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Enterprise search engine business case relies on numbers – and more

Enterprise search should be the easiest technology to build the business case for and actually quantify the return on investment. Consultants say it’s all about hard numbers.

Calculating the potential return on investment (ROI) of a particular technology can sometimes be more of a guessing game than an exact science. How long before new networking equipment or an improved customer relationship management system pays for itself? Hard to say, in many instances.

That typically isn’t the case with enterprise search engine technology.

“Of all the technologies that I cover, in my mind [enterprise search] should be the easiest technology to build the business case for and actually quantify the ROI,” said Adriaan Bloem, a Netherlands-based analyst at content management consulting firm Real Story Group. “With enterprise search, you don’t have to rely on subjective factors. With search, it’s much more about hard numbers.”

For example, the average knowledge worker spends 9.5 hours per week simply looking for information, according to market research firm IDC. If using enterprise search software cut that amount of time in half within an organization, it would free up more than half of a work day each week for affected employees to engage in more productive tasks. In financial terms, you could equate that to saving more than half of a day’s pay per employee.

Of course, successfully making the business case for investments in enterprise search technology involves more than just numbers. Proponents should also focus on promoting specific use cases to help illustrate the technology’s potential, said Lynda Moulton, senior analyst for enterprise search at Outsell’s Gilbane Services, a content management consulting firm in Cambridge, Mass.

What’s missing without enterprise search
As part of that process, Moulton recommended pointing to examples where finding information faster would have translated into increased revenue for a company. “There are a ton of anecdotes in any enterprise about failed [business] projects because content wasn’t available or available in time,” she said.

For example, perhaps a sales team lost a large deal because it couldn’t find information that was needed to answer an important question from the prospective client in time. Or maybe an organization lost a contract with a government agency because data required for an audit couldn’t be located by a given deadline. In such cases, “you sell [business executives] on the risk” of not investing in enterprise search tools, Moulton said.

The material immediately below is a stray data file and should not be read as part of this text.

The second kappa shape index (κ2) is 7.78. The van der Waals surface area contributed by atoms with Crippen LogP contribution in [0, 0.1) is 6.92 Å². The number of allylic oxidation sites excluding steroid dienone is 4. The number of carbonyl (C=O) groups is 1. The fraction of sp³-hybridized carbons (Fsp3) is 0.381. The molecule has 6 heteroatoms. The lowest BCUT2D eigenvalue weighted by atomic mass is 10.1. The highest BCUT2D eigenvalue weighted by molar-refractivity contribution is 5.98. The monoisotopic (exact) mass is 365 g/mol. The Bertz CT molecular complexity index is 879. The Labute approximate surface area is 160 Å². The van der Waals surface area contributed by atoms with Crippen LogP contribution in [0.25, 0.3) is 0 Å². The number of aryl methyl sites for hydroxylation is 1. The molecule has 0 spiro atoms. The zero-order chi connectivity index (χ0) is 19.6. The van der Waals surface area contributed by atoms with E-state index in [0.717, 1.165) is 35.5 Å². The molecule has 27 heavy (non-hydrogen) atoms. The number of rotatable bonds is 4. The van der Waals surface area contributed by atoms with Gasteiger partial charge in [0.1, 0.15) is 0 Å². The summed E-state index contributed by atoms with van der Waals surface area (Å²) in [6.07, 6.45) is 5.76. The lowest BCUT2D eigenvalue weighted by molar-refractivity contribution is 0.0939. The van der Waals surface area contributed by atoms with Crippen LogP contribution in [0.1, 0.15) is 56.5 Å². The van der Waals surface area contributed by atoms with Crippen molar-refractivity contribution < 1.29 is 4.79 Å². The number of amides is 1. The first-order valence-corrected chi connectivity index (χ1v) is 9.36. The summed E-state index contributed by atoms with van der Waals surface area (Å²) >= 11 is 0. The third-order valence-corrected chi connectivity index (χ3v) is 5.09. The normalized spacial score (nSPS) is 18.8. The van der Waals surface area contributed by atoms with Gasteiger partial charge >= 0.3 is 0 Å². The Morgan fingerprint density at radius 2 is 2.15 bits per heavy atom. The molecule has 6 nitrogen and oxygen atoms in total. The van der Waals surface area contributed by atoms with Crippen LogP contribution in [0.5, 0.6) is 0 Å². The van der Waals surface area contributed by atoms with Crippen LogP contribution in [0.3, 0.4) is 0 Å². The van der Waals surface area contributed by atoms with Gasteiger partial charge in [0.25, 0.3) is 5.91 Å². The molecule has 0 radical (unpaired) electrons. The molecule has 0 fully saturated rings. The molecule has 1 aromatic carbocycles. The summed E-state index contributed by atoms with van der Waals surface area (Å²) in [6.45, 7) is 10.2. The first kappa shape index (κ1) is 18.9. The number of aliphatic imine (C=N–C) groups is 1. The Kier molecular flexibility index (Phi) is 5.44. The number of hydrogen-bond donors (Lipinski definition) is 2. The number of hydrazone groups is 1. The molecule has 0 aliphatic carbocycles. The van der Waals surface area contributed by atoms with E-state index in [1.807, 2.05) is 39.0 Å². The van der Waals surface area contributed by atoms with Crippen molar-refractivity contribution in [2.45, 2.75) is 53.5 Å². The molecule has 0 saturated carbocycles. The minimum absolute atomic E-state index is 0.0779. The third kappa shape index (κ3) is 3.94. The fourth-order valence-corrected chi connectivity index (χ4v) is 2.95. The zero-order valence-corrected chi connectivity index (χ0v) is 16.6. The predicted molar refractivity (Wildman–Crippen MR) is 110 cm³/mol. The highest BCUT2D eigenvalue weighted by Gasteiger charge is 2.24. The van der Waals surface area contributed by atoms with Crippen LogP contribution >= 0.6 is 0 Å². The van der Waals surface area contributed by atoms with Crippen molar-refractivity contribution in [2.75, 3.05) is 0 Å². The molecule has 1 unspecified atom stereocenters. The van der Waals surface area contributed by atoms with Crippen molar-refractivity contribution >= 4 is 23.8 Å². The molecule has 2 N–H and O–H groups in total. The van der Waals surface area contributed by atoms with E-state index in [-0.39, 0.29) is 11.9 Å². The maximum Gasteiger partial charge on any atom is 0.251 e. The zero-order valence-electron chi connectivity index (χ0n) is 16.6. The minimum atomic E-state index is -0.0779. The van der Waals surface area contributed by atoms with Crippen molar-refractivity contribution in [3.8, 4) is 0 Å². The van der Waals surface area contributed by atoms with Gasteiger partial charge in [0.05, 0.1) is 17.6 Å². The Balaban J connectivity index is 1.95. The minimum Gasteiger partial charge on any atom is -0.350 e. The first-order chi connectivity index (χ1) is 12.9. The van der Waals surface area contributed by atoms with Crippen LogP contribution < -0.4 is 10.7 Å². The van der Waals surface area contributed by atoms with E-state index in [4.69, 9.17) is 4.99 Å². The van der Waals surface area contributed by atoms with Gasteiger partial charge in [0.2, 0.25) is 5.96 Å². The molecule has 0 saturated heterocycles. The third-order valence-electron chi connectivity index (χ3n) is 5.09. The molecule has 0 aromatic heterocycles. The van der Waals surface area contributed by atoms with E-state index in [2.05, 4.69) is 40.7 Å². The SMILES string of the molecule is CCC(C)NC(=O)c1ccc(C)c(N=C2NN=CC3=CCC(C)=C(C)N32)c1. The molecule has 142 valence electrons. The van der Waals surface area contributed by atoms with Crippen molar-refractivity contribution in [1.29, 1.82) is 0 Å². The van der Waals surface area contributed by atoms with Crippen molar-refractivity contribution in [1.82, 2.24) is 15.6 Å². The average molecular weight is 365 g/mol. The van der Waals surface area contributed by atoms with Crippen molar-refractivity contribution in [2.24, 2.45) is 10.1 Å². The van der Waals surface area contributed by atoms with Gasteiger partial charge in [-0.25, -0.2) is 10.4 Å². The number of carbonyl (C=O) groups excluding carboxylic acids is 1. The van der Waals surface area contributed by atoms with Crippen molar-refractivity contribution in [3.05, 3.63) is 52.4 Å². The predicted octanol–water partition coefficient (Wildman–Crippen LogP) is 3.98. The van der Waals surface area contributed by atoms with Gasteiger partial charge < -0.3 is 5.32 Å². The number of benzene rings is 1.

Even after an enterprise search engine purchase is approved, it’s important to show management how the technology is helping to improve employee productivity on an ongoing basis in order to secure continued funding and win approval to expand a deployment to other parts of an organization.

Again, a combination of hard numbers and illustrative examples is helpful and should be readily attainable if the implementation is managed properly, Bloem said. As an example, he said that if a company deploys a search-based application to help its call center representatives find information needed to answer questions from customers during phone calls, project managers could measure the average time per call and the volume of calls handled by each rep before and after the deployment.

Quick wins for enterprise search engines
Randy Woods, executive vice president of Toronto-based consulting services firm Non-Linear Creations Inc., advocates a similar approach to building the enterprise search business case, stressing that it’s critical to do your homework up front and focus on quick-win projects that can help prove the technology’s value and pave the way for a larger deployment.

“First, you must determine how search is currently used in your organization and where knowledge and information resides,” Woods wrote in an October 2010 whitepaper on the topic of enterprise search ROI. “Then identify which search scenarios promise the most value for the smallest investment.”

If, say, a large accounting department is spending a significant amount of time each week tracking down financial information, deploying an enterprise search engine might reduce the time that’s required and save the company money in the process. But a deployment to so many users will cost a lot and take time to pay for itself. It might be better to initially target a smaller department, where the technology can be put in place more quickly and the expected cost savings can be realized in a shorter length of time. That way, corporate executives can see the benefits of enterprise search software in action before being asked to approve a broader implementation.

To help seal the deal for enterprise search investments, Moulton also recommended drawing a connection between the technology and the long-term success of a company by stressing the importance of maintaining institutional knowledge built up over the years. “You need to be building for the future, and you can’t do that if you haven’t maintained [access to] the legacy content of the organization,” she said.

Jeff Kelly is a freelance writer.

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